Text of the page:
A theater group in India has put together a performance of The Tempest, done completely in mime. Designed specifically for grade school kids, in the fear that Shakespeare is leaving schools, this performance relies entirely on actions. No words, which makes the story telling that much more challenging. Read more about this impressive performance here in the New Indian Express.
As a classroom exercise, have your kids mime a short part of one of Shakespeare’s plays. You really need to be expressive and understand the language in order to deliver a mimed performance effectively. This will be great fun!
Traveling soon and have kids? Well then, there is no better time to stop by a Shakespeare Festival. Family trips can be mundane and boring on the road, However, there are great ways to mix this up. You can play road games, you can stop by random bizarre sites along the way like a giant blue ox or motels made out of teepees or my favorite, Ted Drewes Frozen Custard (BEST. ICE CREAM. EVER). Or you can stop somewhere fabulous for some great Shakespeare! Guess what!? In most cities you can find great Shakespeare Festivals pretty easily!
I received an email a few weeks ago from a teacher using my books/plays for her students because she wanted them to improve their skills in reading comprehension. She wrote the following to me:
“I used your Midsummer Night’s Dream as reading material. I couldn’t get my high school special ed students to reread anything. Their thinking was, “I have already read that once and do not need to repeat.” But, by introducing this as a play that … Continue reading →
I have been so very lucky to meet a wonderful artist who has captured the plays of Shakespeare in a way unique to anything I’ve ever seen. (examples are below) As with Shakespeare, Jane Tomlinson was born and raised in Straford-upon-Avon. “The Bard has always been a towering figure in my life; his influence permeated my childhood,” she says. To mark the 400th anniversary … Continue reading →
Ok, my version of Macbeth for Kids is funny, but if you have a spare 3 minutes, this is an absolutely funny and fantastic view of Macbeth and Macduff arguing over whether Macduff was actually “born” or not! Great stuff by Timothy McSweeney:
(Macbeth and Macduff are fencing in front of a castle.)
MACBETH: Macduff! Let fall thy blade on vulnerable crests. I bear a charmed life, which must not yield to one of woman born.
MACDUFF: Despair thy charm! Macduff was from his mother’s womb untimely ripped.
I have seen a lot of Shakespeare artwork. Many pieces of work about what he looks like and many pieces of work about his plays. However, I’ve never seen anything that puts it all together as effectively as the art of Jane Tomlinson. She has literally put Shakespeare’s world on a map! She has placed every play in it’s proper location with a little excerpt that identifies that particular play. For example, a bloody hand for Macbeth or a bear for The Winter’s Tale.
She has also created a British and then Italy version as well. You can find all of Continue reading →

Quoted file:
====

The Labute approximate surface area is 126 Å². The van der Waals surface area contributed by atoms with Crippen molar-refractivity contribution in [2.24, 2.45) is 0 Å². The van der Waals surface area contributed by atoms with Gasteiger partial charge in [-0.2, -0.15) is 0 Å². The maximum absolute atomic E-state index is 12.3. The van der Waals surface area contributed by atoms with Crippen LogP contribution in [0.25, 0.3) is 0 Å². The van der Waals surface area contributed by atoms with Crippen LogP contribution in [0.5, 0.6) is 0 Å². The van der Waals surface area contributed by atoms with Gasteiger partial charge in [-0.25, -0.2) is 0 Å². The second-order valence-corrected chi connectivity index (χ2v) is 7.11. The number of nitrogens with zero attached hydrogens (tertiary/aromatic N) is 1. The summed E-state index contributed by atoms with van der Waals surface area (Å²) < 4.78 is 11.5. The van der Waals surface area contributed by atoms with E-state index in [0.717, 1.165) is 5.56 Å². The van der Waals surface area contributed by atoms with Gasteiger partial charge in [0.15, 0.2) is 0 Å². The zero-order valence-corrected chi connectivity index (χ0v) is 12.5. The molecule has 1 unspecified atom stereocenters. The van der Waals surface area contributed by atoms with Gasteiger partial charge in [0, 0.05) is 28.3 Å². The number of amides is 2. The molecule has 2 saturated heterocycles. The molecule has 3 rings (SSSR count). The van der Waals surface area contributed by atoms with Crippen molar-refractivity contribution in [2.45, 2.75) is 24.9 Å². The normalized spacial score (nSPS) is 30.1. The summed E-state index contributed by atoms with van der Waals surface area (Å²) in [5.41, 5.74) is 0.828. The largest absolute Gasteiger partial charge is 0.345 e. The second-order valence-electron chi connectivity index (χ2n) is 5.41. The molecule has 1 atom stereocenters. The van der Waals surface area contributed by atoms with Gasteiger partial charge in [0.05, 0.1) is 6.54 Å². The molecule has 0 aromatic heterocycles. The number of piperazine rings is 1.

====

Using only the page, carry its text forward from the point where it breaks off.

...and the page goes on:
That’s right, I said “IN”, the Merchant IN Venice! Read below from one of our guest bloggers about a rare opportunity…
I have always wondered how it would be to see Shakespeare’s characters in the places which the Bard himself thought for them, how it would be to see Lorenzo wooing Jessica outside a Venetian palace or Shylock claiming the “pound of flesh” that Antonio owed him. Now you have the opportunity to walk through the streets (or “calli” in the Venetian dialect) which have inspired Shakespeare’s play, The Merchant of Venice.
I work hard to make sure kids find him funny with my Shakespeare for Kids books. But what’s equally clear to me, teens generally consider Shakespeare boring or “Why is my teacher wasting my life reading this #$%@” As I have seen on Twitter many times. But hey, if it’s not presented right, it comes across that there are a lot of big words, most of the language we don’t really understand, and don’t even mention iambic pentameter, what the heck is that?
Kelso’s ability to mix the modern language with some of the original lines helps to create a play that is engaging to watch.
-Amy – Teacher
These plays are hilarious and fun!
– M. N. Oliver – Mom
Even though Hamlet is a tragedy, for us it was more like a tragedy + comedy=tramedy!! Parents loved it. I will definitely do the play again with my new 3rd grade class next year.
-3rd grade Teacher
I read “Julius Caesar” first with my 8 year-old son and he loved it. After all it had ghosts and sword swinging… so what’s not for a boy to love.
-Pam T – Mom
The only difficulty I’m having with Brendan’s versions, is that the students can’t get enough and I am having difficulty getting them to do other things. It’s actually a problem that I wish upon all teachers.
-cnaken – Teacher
Anyone who teaches young people can really use this book!
-R. Canfield – Teacher/Mom
Students can perform the play in language familiar to them while incorporating Shakespeare’s most famous lines.
-dbklover – Homeschool Educator
I recently received my copy of Brendan Kelso’s Shakespeare’s Macbeth for Kids, and I can’t wait to use it in my classroom (6th/7th language arts).
-Mary E. Moore – Teacher
I highly recommend this book to anyone that is looking for a fun and interactive way of learning or teaching Shakespeare! Love, love, loved it!
-Cora – Teacher
I heard it around the school for several weeks afterwards!
-sscragg – Teacher